A session of play begins when a patron places the first wager on a particular type of game and ends when the same patron completes his or her last wager on the same type of game before the end of the same calendar day. For purposes of this section, the time is determined by the time zone of the location where the patron places the wager. A session of play is always determined with reference to a calendar day (24-hour period from 12:00 a.m. through 11:59 p.m.) and ends no later than the end of that calendar day

The Notice then goes on to explain how to calculate gains and losses during the session.

  • Add this to the list of things that will not get you out of the failure to timely file penalties – taxpayer could not access tax records because his storage unite doors had frozen over.  The argument received an icy reception (oh, man that was bad) with both the Service and the Tax Court. See Palmer v. Comm’r., TC Memo 2015-30 (for some reason this isn’t up on the TC web page anymore – sorry).
  • If you are going to cheat on your taxes, you probably should do so using offshore accounts (I usually charge clients a .5 for that advice, and you all just got it for free!).  Check out Jack Townsend’s blog on US v. Jones, an “ordinary tax cheat”, as Mr. Townsend put it, who got dinged with 80% of the bottom of the guideline range for sentencing.  He was using “sophisticated means”, which seemed fairly run of the mill.  Jack compares this to the sentencing of another UBS client, who ended up getting 22% of the bottom of the guideline range.  Switzerland should use this in its promotional materials.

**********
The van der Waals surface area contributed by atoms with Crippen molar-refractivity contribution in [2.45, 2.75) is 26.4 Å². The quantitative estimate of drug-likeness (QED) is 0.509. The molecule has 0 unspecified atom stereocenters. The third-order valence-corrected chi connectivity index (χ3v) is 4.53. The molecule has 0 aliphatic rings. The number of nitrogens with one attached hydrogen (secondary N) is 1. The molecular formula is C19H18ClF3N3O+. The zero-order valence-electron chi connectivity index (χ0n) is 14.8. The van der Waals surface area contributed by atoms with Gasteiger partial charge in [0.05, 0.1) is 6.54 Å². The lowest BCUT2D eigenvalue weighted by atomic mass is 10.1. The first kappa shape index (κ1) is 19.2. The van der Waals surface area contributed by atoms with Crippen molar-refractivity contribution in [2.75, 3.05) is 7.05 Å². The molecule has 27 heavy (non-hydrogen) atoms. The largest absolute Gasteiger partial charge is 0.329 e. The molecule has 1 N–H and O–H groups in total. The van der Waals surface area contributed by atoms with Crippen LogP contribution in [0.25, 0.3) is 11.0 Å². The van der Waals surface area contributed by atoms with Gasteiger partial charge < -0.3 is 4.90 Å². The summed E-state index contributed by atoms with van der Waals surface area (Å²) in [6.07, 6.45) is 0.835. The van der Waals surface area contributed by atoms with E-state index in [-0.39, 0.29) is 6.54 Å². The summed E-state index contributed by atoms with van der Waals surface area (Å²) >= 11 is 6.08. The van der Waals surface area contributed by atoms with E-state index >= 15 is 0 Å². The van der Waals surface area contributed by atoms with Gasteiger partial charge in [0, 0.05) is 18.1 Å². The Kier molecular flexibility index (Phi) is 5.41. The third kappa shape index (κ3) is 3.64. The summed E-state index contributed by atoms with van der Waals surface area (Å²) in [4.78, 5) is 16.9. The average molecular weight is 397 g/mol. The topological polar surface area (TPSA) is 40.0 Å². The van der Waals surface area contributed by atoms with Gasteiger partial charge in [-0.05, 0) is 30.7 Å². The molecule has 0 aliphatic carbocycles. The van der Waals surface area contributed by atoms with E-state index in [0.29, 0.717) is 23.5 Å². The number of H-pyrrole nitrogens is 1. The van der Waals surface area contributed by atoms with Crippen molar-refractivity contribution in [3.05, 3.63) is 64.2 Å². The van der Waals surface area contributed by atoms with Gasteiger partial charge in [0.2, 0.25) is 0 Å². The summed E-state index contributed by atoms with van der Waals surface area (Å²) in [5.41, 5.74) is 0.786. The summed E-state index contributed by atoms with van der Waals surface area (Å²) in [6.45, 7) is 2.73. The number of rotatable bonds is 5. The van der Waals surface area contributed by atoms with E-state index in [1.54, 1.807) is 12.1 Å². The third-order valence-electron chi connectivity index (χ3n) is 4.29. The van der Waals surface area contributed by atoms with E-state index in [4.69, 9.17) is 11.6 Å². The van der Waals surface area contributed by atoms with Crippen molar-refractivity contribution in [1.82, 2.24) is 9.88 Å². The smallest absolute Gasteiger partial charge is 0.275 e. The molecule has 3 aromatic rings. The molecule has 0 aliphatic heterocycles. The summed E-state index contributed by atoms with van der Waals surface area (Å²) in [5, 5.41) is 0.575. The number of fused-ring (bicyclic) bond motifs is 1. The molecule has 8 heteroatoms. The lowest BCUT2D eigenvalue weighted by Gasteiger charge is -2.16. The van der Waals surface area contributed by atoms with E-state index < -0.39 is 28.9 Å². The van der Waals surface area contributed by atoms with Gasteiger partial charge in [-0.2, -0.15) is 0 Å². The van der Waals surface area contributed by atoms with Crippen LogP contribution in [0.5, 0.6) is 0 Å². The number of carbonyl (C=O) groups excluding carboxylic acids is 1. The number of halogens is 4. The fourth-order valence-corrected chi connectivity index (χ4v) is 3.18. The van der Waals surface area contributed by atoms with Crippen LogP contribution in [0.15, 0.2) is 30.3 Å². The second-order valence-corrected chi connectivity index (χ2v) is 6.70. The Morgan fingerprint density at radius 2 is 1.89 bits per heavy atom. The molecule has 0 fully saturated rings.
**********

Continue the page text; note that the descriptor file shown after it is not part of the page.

• In MSSB v. Frank Haron Weiner, the Eastern District of Michigan found that Section 6332(a) did not establish priority for competing liens, and instead Sections 6321, 6322 and 6323 established the priority (in favor of the IRS in this case).  In MSSB, a debtor owed funds to the IRS and a lawyer named Frank.  The Service recorded four liens, each before December 3, 2012.  Around $1.6MM was owed.  On December 6, 2012, Frank sued the debtor to recover unpaid legal fees and won.  In 2013, Frank obtained a writ to garnish the debtors IRA (Michigan must not offer much in terms of creditor protection for IRAs).  The Service stepped in, arguing it had priority on the IRA.  Frank countered, arguing that Section 6332(a) would give him the money.  The Section states:

Except as otherwise provided in this section, any person in possession of (or obligated with respect to) property or rights to property subject to levy upon which a levy has been made shall, upon demand of the Secretary, surrender such property or rights (or discharge such obligation) to the Secretary, except such part of the property or rights as is, at the time of such demand, subject to an attachment or execution under any judicial process.